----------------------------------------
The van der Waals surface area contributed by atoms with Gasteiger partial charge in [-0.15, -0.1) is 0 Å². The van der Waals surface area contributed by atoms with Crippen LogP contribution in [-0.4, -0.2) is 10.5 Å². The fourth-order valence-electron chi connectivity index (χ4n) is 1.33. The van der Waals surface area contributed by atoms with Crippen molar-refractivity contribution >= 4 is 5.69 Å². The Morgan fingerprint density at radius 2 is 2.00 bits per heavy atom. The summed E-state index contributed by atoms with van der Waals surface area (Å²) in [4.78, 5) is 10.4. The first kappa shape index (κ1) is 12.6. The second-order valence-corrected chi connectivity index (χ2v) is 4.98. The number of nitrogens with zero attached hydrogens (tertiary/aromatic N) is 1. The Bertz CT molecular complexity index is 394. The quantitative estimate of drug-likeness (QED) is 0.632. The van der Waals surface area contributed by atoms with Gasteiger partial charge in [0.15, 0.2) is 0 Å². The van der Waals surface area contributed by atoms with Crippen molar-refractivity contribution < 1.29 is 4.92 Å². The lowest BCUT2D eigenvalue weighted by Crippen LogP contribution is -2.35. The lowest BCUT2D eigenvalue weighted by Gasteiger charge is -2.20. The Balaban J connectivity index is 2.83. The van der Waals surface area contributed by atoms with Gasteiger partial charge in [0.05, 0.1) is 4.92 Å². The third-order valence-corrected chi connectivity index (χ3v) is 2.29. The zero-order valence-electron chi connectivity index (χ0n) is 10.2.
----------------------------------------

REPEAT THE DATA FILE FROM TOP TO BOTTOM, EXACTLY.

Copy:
The van der Waals surface area contributed by atoms with Gasteiger partial charge in [-0.15, -0.1) is 0 Å². The van der Waals surface area contributed by atoms with Crippen LogP contribution in [-0.4, -0.2) is 10.5 Å². The fourth-order valence-electron chi connectivity index (χ4n) is 1.33. The van der Waals surface area contributed by atoms with Crippen molar-refractivity contribution >= 4 is 5.69 Å². The Morgan fingerprint density at radius 2 is 2.00 bits per heavy atom. The summed E-state index contributed by atoms with van der Waals surface area (Å²) in [4.78, 5) is 10.4. The first kappa shape index (κ1) is 12.6. The second-order valence-corrected chi connectivity index (χ2v) is 4.98. The number of nitrogens with zero attached hydrogens (tertiary/aromatic N) is 1. The Bertz CT molecular complexity index is 394. The quantitative estimate of drug-likeness (QED) is 0.632. The van der Waals surface area contributed by atoms with Gasteiger partial charge in [0.15, 0.2) is 0 Å². The van der Waals surface area contributed by atoms with Crippen molar-refractivity contribution < 1.29 is 4.92 Å². The lowest BCUT2D eigenvalue weighted by Crippen LogP contribution is -2.35. The lowest BCUT2D eigenvalue weighted by Gasteiger charge is -2.20. The Balaban J connectivity index is 2.83. The van der Waals surface area contributed by atoms with Gasteiger partial charge in [0.05, 0.1) is 4.92 Å². The third-order valence-corrected chi connectivity index (χ3v) is 2.29. The zero-order valence-electron chi connectivity index (χ0n) is 10.2.